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Antibiotics Have Little Effect on Aspirin-Induced Ulcers

September 28, 1998

Fighting ulcer-causing bacteria with antibiotics doesn't help heal ulcers brought on by the overuse of aspirin and other analgesics. Most ulcers are now thought to be caused by the bacteria, Helicobacter pylori, but some are due simply to the analgesics, and it has not been clear before whether using an antibiotic would speed recovery in such cases.

A multinational team led by Dr. C.J. Hawkey of the Queen's Medical Centre in Nottingham, England, recruited 285 patients with ulcers caused by analgesics and who were also infected with H. pylori. Half received an acid-reducing drug in combination with antibiotics, while the other half received the acid-reducing drug and a placebo. After six months, 56% of those receiving the antibiotics were ulcer-free, compared to 53% of those taking a placebo--an insignificant difference.

A Fourth Genetic Mutation Discovered That Slows HIV

Government researchers said Wednesday they had found another genetic mutation that could delay the progression of HIV infection into AIDS. They said nearly a third of African Americans had the mutation, which slows the progression from HIV infection to full-blown AIDS by an average of 3.8 years.

It is the fourth mutation found to interfere with HIV and is the most common in the population, according to Dr. David McDermott of the National Institute of Allergy and Infectious Diseases.

The mutation affects CCR5--a receptor, or kind of chemical doorway, that HIV has to use to get into the immune system cells that it infects. People who have one or two copies of the mutated gene produce less CCR5, so the virus has less opportunity to get into their cells. The results support the idea that drugs which block CCR could delay the progression of the disease.

Depression Found to Double Likelihood of Patient Death

Patients hospitalized for a variety of diseases are twice as likely to die within two years if they were depressed at the time of admission, German physicians report in the September-October issue of Psychosomatic Medicine. The effect was strongest among patients with heart diseases, but it was present among all patients, even after controlling for the patients' ages, diagnoses and severity of illness, according to Dr. Christoph Herrmann and his colleagues at the University of Gottingen.

The team interviewed 454 patients admitted to a German teaching hospital, using a standard questionnaire to screen for symptoms of depression. Advanced age and a diagnosis of cancer or blood disease were the strongest predictors of death, but high symptoms of depression also increased risk significantly.

Bacterial Meningitis Becoming More Resistant to Treatment

Bacterial meningitis--the often fatal infection that usually attacks infants--is growing more resistant to drugs, researchers reported in Thursday's New England Journal of Medicine. Doctors in Paris said the germ responsible for the disease that inflames the membranes around the brain and spinal cord has learned how to shake off the effects of the antibiotic chloramphenicol.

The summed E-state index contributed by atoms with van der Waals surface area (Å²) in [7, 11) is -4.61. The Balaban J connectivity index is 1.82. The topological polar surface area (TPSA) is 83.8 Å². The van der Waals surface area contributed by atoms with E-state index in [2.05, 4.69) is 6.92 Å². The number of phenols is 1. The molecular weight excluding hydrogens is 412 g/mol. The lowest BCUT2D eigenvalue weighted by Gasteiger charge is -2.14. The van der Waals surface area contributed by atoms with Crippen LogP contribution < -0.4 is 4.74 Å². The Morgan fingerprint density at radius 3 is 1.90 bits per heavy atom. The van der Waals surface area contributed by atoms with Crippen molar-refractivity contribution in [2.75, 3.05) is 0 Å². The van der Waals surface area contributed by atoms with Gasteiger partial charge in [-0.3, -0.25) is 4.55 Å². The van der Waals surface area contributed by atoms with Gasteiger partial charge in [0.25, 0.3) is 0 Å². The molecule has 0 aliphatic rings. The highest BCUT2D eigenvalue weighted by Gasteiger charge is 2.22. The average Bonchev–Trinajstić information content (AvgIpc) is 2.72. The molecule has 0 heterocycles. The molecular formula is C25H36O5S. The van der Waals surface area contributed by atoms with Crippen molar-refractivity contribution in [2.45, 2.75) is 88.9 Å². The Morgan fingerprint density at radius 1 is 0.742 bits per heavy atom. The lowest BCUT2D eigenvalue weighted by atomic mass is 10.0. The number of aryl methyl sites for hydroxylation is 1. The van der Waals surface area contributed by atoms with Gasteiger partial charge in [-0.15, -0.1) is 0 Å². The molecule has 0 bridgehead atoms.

The resistant strain of Neisseria meningitidis was isolated from 11 patients in Vietnam and one in France, said the researchers, led by Marc Galimand of the National Reference Center for Antibiotics in Paris. The resistant bacterium is expected to have its greatest impact in developing countries where chloramphenicol is frequently prescribed because it is cheap and requires only a single injection, the researchers said.

In developed countries, chloramphenicol, sold under the brand name Chloromycetin by Parke-Davis, is far less popular than other medicines because it can cause blood problems, including, in rare instances, a fatal form of anemia, and other drugs are more effective.

Hydrocortisone Is Too Risky for Chronic Fatigue Syndrome

Low doses of the steroid hydrocortisone can cause slight improvement in the symptoms of chronic fatigue syndrome, but the drug carries a serious risk that precludes its use, researchers from the National Institute of Allergy and Infectious Diseases reported Wednesday in the Journal of the American Medical Assn. Taking the drug, a synthetic version of one of the corticosteroid hormones produced by the adrenal gland, suppressed the gland's own natural output, the study found.

Chronic fatigue sufferers on average have about 30% less natural hydrocortisone in their bodies than healthy people, leading to the idea for the treatment. In the study, two-thirds of those taking hydrocortisone reported some improvement, compared with half of those on placebos. "However, there was clear evidence of adrenal suppression by the drug," Dr. Stephen Straus said. "It was manageable and completely reversible, but it's the kind of suppression that in the context of minimal improvement afforded by the drug cannot, in our minds, justify using this treatment for chronic fatigue syndrome."

Physically, Vets Aren't Harmed by War Stress

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